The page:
As the government responds to the Fire Futures report, FIRE appeals for a shake-up of the risk-averse health and safety culture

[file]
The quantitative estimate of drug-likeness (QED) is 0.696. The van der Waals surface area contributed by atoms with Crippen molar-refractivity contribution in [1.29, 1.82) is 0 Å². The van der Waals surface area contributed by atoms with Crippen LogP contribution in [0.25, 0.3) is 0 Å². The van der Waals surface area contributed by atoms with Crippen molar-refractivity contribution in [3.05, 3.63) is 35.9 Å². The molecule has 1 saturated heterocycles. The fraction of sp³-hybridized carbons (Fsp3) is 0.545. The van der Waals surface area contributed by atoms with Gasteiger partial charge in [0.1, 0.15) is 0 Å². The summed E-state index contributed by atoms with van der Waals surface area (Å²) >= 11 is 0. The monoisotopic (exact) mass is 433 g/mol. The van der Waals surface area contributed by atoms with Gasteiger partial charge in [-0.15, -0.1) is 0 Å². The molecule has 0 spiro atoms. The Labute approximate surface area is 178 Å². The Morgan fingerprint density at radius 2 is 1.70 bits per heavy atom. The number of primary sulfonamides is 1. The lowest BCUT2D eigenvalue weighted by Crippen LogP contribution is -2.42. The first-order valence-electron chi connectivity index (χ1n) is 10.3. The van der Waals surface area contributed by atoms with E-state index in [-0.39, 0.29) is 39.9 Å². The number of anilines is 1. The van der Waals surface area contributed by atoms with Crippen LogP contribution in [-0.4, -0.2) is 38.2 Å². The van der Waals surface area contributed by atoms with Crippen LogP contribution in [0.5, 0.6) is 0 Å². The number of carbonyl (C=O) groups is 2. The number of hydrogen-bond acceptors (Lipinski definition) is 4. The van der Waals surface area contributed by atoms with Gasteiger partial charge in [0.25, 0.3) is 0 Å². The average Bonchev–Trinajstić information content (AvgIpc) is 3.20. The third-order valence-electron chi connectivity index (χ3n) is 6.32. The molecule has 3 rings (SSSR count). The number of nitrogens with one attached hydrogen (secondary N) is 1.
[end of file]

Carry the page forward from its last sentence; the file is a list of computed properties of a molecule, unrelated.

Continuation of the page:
A local service for local people is what we are now, as we have been reliably informed by Fire Minister Bob Neill following the government's response to the Service's Fire Futures report (see FIRE May issue, pg 5). From regional to local, it doesn't matter what you call it - from micro to macro, global to globule - the Fire and Rescue Service has now been empowered like never before. This is a good thing. What the government has done, as promised by the Fire Minister, is to go along with the vast majority of recommendations, shelving those that do not fit with government policy. Thus, the devil is in the detail that is missing. Headlines read that there will be no Community Protection Authority to encompass ambulance trusts, nor will there be an adaptation of the Civil Contingencies Secretariat to reflect a US-style Federal Emergency Management Agency. Most tellingly for this reader, Operational Doctrine will be determined by the sector and not remain with government, 'although government will retain a central role in relation to national resilience and interoperability'. Health and Safety Gone Askew Our cover line (FIRE May issue) asks if there are 'no more heroes?' emanating from James Doyle's criticism of a health and safety culture gone askew (see FIRE May issue pg 18). CFO Mark Jones continues the critique in his piece, 'Common sense - common safety: a fire chief's view' (see FIRE May issue pg 22). It is noteworthy that CFO Roy Wilsher's account of the UK International Search and Rescue team's response to the Japanese earthquake and tsunami precedes these investigations (see FIRE May issue pg 15), underlining the international aspect to the operational picture. Also relevant is the high esteem in which the cross-service team is held, nationally and internationally. If the Service has been empowered to lead on Operational Doctrine, is it not time that the rule book was ripped up and thrown away? The dreadful spectre of a risk-averse culture is blighting response across the board, giving rise to an escalating threat of gross stupidity in overreacting to the natural hazards presented by fire and disaster. It's a risky business, is it not? James Doyle hits the nail on the head when he highlights the gulf between the Police Service's 'Striking the balance' report and our own. It boils down to the right to choose, to entrusting skilled and well trained police officers to be able to make the right decision, as opposed to the restrictive, stifling guidance given to firefighters. Therein lies the difference, firefighters and police 'officers' are needlessly worlds apart. Training, development and most importantly, mentoring, should enable firefighters of today to become fire officers of tomorrow, and I am not talking about career progression. If Fire Futures offers one thing, surely it should be to pick up the baton and move beyond the shambolic, hackneyed, self-limiting interpretation of health and safety restrictions, and re-write the rule book. Otherwise, what's the point?